Yesterday, we launched our first balloon. This was a test flight to make sure that all the hardware and software was functioning as planned. The two small black spheres in the picture are tracer balloons. We need to make sure we know where the wind is going to take the balloon before we launch it. Once the balloon floated skyward, we dashed back into the Operations Center to begin tracking its progress. An onboard Geographical Positioning System (GPS), in conjunction with a modem, allowed us to track the balloon precisely as it headed inland. It is programmed to send us an email every few minutes with all the pertinent data: GPS coordinates (longitude, latitude and altitude), temperature, relative humidity and barometric pressure.
It was interesting to note where the forecast models for wind direction were in agreement with where our balloon went and when the model and the actual paths diverged. It appeared that at very low altitude, the balloon did not do what we expected from the model, but as the balloon gained altitude, the model seemed more accurate.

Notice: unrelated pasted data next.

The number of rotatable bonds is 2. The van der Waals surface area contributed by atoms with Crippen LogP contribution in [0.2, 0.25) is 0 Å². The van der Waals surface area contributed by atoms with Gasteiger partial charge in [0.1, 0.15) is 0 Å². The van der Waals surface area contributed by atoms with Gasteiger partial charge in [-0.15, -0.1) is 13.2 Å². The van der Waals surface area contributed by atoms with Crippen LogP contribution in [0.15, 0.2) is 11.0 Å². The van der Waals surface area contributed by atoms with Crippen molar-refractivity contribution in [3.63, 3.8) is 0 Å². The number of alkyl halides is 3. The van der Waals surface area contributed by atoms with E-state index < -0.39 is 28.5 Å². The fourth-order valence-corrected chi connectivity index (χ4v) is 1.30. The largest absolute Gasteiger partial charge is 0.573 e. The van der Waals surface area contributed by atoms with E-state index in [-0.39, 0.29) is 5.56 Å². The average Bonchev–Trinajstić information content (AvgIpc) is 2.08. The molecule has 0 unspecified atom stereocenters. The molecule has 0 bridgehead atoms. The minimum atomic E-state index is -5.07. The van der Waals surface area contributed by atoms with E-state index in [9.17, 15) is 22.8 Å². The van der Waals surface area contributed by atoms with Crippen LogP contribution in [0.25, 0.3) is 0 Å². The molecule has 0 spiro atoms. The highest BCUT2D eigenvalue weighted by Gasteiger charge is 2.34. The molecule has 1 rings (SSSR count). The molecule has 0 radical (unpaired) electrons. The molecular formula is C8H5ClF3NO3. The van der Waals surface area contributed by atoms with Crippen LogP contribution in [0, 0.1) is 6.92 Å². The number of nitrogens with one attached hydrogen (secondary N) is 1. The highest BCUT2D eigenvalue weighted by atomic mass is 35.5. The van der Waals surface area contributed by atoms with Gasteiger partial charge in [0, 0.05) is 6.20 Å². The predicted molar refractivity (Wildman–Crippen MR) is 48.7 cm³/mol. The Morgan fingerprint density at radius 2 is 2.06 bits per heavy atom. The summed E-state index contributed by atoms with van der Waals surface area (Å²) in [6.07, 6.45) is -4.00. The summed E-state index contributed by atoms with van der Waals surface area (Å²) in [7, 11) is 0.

The flight ended as we tested the automatic flight termination software and hardware. If the balloon doesn't get a command from us at least once an hour, the software assumes that contact has been lost and a small hole is burned in the balloon. It landed in the mountains somewhere southwest of Veracruz. Mission accomplished!
We're planning our first real flight either Wednesday or Thursday. We will be traveling to a site outside Mexico City where we will release two balloons. Stay tuned.